Figuring out exactly who wants what in this baseball strike

If asked, would you be able to identify the five most important issues surrounding the current baseball strike? Prior to choosing sides, one must understand the position of both the owners and the players.

The players' position is simple. They are happy with the current system, which was outlined in the expired collective bargaining agreement. The players would like to sign a new agreement, thus maintaining the status quo. This is a pretty reasonable suggestion when you consider revenues in baseball reached an all-time high of $1.8 billion in 1993.

The players argue the game has never been healthier, as illustrated by Ken Griffey Jr. and Frank Thomas moving onto the list of the world's ten most marketable athletes. The players feel the real dispute is between the small-market clubs and the large-market clubs. The smaller markets feel a revenue-sharing plan between all the owners is vital in order to ensure viability. The large markets have agreed to share revenues only if a league-wide salary cap is imposed. Therein lies the problem. Ownership would like to fix industry costs in order to share in larger profits.

The owners continue to argue that several teams, upwards to 19, are losing money. They maintain that salaries are uncontrollable and a few franchises are on the brink of bankruptcy. Also, they claim their original proposal calls for the players and owners to split league-wide revenues 50/50. Furthermore, they argue that if revenues continue to increase at a reasonable percentage, within seven


years players will post an average salary in excess of $2 million per year.

Each side has feverishly painted itself into a corner, leaving little room for compromise. We are presently witnessing a billion-dollar game of chicken.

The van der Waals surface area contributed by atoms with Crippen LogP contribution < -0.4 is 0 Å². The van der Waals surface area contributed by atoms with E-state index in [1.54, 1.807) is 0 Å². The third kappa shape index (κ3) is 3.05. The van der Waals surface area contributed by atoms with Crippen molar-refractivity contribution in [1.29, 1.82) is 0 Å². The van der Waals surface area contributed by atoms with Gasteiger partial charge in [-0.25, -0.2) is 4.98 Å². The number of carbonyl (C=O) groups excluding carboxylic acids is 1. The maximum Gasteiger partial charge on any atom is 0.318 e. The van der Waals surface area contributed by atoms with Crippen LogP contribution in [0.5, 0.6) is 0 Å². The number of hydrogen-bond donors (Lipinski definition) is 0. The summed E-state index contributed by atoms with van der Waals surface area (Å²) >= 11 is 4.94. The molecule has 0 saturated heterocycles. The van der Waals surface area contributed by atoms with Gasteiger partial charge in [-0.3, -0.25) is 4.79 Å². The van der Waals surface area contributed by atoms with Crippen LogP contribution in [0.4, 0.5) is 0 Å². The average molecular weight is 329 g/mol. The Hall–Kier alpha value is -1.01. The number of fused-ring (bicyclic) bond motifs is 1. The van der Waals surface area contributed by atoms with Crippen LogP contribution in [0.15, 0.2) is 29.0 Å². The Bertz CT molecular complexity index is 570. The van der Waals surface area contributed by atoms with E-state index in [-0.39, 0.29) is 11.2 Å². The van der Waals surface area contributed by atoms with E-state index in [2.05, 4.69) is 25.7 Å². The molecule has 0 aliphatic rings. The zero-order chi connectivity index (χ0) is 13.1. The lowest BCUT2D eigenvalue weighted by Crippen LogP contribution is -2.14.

We are faced with a deep-rooted problem that stems from a lack of trust. Fans have to realize that baseball is much more than a game to these grown men in pinstripes. It is plain and simple their livelihood and trade. Most of these players have been on this career path since youth leagues. This is all they know. The current management-labor dispute is about what every American can relate to, job security.

Baseball players have learned quickly from the present NFL environment. Countless veterans are losing jobs because teams need to cut payrolls in order to meet industry standards. How else do you explain Phil Simms, a long-time football hero in New York, getting the ax. Very capable men with tremendous talents are being left behind. When you are 32-years old and have many years of your life invested in a specific trade, a sudden career change would be difficult for anybody.

In closing, history has shown that championships cannot be bought and small-market clubs have been extremely competitive (the Minnesota Twins winning the World Series, for example). Ironically, the 1994 season best explains the aforementioned. The Montreal Expos have the second-lowest payroll in the league and are running away with their division. Also, the Texas Rangers spent over $40 million on three players during the offseason and are currently playing below .500. The Pittsburgh Pirates, a team clearly struggling, recently sold for $85 million.

The translation: the current system is working and if by chance you find your team in distress, sell for millions and realize a gazillion-dollar profit.

Keith Kreiter is the founder and president of Edge Sports International, Inc., a management, marketing and consulting firm specializing in sports and entertainment.

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